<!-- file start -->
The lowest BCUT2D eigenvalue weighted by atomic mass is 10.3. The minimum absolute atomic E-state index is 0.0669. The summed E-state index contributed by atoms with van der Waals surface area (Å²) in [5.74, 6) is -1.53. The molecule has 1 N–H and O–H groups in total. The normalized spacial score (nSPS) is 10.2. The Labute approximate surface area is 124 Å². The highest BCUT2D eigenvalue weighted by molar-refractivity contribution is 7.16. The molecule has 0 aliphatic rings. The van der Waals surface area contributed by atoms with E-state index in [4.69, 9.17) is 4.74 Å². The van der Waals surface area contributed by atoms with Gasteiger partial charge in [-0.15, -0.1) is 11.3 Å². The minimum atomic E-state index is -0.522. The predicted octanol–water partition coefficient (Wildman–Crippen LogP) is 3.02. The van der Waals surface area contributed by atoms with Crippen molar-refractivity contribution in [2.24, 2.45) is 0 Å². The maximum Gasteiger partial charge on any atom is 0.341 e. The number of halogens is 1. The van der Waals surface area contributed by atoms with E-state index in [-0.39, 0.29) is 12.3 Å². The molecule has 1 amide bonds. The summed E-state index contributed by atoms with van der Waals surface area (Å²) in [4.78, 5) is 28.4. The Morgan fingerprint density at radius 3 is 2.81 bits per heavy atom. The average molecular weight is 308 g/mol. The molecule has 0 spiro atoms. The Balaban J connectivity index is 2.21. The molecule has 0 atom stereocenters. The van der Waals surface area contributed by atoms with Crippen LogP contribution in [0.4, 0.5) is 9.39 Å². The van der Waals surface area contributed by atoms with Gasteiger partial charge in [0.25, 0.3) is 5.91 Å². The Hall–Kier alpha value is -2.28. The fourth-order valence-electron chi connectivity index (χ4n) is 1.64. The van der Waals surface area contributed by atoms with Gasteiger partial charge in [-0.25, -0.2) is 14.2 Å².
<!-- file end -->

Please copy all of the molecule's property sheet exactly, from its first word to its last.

The lowest BCUT2D eigenvalue weighted by atomic mass is 10.3. The minimum absolute atomic E-state index is 0.0669. The summed E-state index contributed by atoms with van der Waals surface area (Å²) in [5.74, 6) is -1.53. The molecule has 1 N–H and O–H groups in total. The normalized spacial score (nSPS) is 10.2. The Labute approximate surface area is 124 Å². The highest BCUT2D eigenvalue weighted by molar-refractivity contribution is 7.16. The molecule has 0 aliphatic rings. The van der Waals surface area contributed by atoms with E-state index in [4.69, 9.17) is 4.74 Å². The van der Waals surface area contributed by atoms with Gasteiger partial charge in [-0.15, -0.1) is 11.3 Å². The minimum atomic E-state index is -0.522. The predicted octanol–water partition coefficient (Wildman–Crippen LogP) is 3.02. The van der Waals surface area contributed by atoms with Crippen molar-refractivity contribution in [2.24, 2.45) is 0 Å². The maximum Gasteiger partial charge on any atom is 0.341 e. The number of halogens is 1. The van der Waals surface area contributed by atoms with E-state index in [-0.39, 0.29) is 12.3 Å². The molecule has 1 amide bonds. The summed E-state index contributed by atoms with van der Waals surface area (Å²) in [4.78, 5) is 28.4. The Morgan fingerprint density at radius 3 is 2.81 bits per heavy atom. The average molecular weight is 308 g/mol. The molecule has 0 spiro atoms. The Balaban J connectivity index is 2.21. The molecule has 0 atom stereocenters. The van der Waals surface area contributed by atoms with Crippen LogP contribution in [0.4, 0.5) is 9.39 Å². The van der Waals surface area contributed by atoms with Gasteiger partial charge in [0.25, 0.3) is 5.91 Å². The Hall–Kier alpha value is -2.28. The fourth-order valence-electron chi connectivity index (χ4n) is 1.64. The van der Waals surface area contributed by atoms with Gasteiger partial charge in [-0.25, -0.2) is 14.2 Å².